Scientists Develop Blueprint for "Exercise Pill"

October 7th 2015

Kyle Jaeger

At the same time that researchers are telling us that we need to spend more time exercising, another set of scientists at the University of Sydney and the University of British Columbia are pushing for a so-called "exercise pill" that could supposedly supplement aspects of your daily workout in the near future. 

By mapping out the more than 1,000 molecular changes that occur when you're exercising, researchers were able to develop a "blueprint" for a supplement that would affect energy metabolism to insulin sensitivity. The details of the researchers plans for this exercise pill were published in the journal Trends in Pharmacological Sciences this month.

exercise pill

"I want to be clear that really there is no way to replace routine exercise with an exercise pill," the study's co-author Dr. Ismail Laher said. "Exercise requires your heart rate to go up, blood to flow faster, and you cannot do that with an exercise pill… but in particular groups, it's the next best thing."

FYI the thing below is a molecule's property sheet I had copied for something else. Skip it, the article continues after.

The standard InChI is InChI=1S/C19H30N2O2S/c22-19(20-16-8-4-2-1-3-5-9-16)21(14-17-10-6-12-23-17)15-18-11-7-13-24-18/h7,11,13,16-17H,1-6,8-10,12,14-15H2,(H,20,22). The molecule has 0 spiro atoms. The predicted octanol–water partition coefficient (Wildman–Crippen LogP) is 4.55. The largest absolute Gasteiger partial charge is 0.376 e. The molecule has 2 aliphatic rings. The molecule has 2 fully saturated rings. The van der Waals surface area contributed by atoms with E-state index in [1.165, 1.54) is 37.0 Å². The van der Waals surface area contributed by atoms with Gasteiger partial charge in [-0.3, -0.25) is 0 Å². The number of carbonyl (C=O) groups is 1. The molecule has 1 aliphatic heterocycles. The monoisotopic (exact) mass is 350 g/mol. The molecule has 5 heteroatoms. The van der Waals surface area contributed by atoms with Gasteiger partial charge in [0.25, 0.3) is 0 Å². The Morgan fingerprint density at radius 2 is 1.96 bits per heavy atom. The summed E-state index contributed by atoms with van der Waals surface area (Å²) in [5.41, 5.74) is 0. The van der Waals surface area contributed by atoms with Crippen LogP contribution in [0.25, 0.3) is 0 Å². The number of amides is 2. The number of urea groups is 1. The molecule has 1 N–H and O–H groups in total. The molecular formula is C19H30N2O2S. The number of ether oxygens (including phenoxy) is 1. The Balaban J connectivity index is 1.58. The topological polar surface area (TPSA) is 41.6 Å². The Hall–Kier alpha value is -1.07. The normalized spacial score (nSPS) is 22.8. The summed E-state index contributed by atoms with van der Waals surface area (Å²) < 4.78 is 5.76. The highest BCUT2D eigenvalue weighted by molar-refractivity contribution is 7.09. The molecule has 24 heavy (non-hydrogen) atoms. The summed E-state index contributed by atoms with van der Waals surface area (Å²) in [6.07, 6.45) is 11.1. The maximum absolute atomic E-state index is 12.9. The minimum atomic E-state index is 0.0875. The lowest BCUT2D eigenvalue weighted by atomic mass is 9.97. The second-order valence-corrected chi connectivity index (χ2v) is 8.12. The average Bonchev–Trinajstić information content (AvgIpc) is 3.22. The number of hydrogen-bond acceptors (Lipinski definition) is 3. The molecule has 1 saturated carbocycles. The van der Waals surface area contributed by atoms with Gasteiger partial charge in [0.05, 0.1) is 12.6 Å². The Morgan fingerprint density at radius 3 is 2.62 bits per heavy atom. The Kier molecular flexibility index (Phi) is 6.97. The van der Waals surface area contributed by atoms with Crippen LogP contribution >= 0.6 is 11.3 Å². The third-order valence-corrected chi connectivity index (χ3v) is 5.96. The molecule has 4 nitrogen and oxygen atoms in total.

Other news in health science. 

That's good news for people who don't spend a lot of time working out. A new study from the University of Texas Southwestern Medical School says that your 30-minute exercise routine isn't cutting it anymore. 

After looking at 12 studies that followed more than 370,000 men and women, researchers determined that you need to exercise for at least an hour or more to significantly reduce your heart failure risk. 

Though the 30-minute workout regimen previously recommended by the American Heart Association does have "modest reduction" in risk compared to those who don't exercise at all, the new standard should be somewhere in the neighborhood of one to two hours, according to Dr. Jarett Berry, a preventive cardiologist and senior author of the study.

For those who reported working out for one hour, heart failure risk was reduced by approximately 20 percent, and there was a "significant reduction" of 35 percent for people who exercised for two hours. More than 5.1 million Americans are affected by heart failure, with related healthcare costs exceeding $30 billion per year, according to the Center for Disease Control and Prevention.

"Heart failure is a big public health concern and in contrast to the dramatic reduction in coronary disease that we’ve seen in the population, the incidence of heart failure remains relatively unchanged," Berry told the Washington Post.